Over the last three weeks KTVB has reported on multiple car fires and that made us wonder how the temperature outside affects vehicles.

Fire officials said the heat can play a role in car fires, but it's not the direct cause. That typically goes back to maintenance.

"We see car fires on a regular basis, regardless of heat, but it does seem like during the hot months we see more for whatever reason it is,” said Ron Johnson, a division chief with the Boise Fire Department.

Car fires have kept crews busy in recent weeks.

"It seems like several car fires a week lately whether that's from mechanical or electrical malfunctions or exasperated by the heat we're having,” he said.

Johnson said the leading cause of car fires is usually mechanical or electrical. And during these hot months those issues are magnified.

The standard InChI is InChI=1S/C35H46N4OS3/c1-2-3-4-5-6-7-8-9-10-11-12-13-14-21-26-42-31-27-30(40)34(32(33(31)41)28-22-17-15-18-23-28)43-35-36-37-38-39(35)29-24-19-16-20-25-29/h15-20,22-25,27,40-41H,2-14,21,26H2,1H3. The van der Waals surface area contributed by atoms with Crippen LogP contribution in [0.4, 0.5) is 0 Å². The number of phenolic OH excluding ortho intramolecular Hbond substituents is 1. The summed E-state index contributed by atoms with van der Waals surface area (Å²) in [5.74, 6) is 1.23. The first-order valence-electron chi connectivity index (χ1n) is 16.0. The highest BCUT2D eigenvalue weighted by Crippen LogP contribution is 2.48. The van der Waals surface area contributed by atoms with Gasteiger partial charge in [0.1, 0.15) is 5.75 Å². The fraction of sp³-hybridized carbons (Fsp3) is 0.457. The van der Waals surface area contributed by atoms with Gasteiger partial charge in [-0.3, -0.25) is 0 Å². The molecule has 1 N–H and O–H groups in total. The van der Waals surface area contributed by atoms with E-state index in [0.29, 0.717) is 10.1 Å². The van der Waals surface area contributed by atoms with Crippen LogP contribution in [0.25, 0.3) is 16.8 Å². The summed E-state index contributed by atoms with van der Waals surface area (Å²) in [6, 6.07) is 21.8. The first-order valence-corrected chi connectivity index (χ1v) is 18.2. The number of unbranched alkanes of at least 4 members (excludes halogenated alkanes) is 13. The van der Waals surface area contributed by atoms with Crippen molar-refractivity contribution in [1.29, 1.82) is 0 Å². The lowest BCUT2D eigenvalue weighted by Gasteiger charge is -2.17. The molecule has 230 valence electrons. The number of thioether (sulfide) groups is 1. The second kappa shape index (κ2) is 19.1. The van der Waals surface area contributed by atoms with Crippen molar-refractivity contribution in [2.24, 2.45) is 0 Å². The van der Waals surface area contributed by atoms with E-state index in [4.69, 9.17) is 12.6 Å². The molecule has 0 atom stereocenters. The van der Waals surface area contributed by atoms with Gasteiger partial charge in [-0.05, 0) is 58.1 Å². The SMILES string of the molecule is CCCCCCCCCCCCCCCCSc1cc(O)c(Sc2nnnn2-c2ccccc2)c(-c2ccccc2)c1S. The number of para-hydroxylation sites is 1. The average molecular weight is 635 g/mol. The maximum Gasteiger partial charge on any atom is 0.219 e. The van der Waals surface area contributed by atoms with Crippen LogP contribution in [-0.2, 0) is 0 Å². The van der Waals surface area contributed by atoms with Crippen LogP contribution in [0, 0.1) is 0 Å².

"If the vehicle is leaking oil or any other combustible liquids on a hot, an already hot exhaust pipe, and with the heat we're having it does definitely contribute to the possibility of car fires,” he said.

Here are some red flags to look for: Warning lights on your instrument panel, especially in newer cars, will you tell you something is wrong. Don't ignore that. Leaking fluid on your driveway is another sign that something is amiss. You'll also want to pay attention to strange smells when you start the car.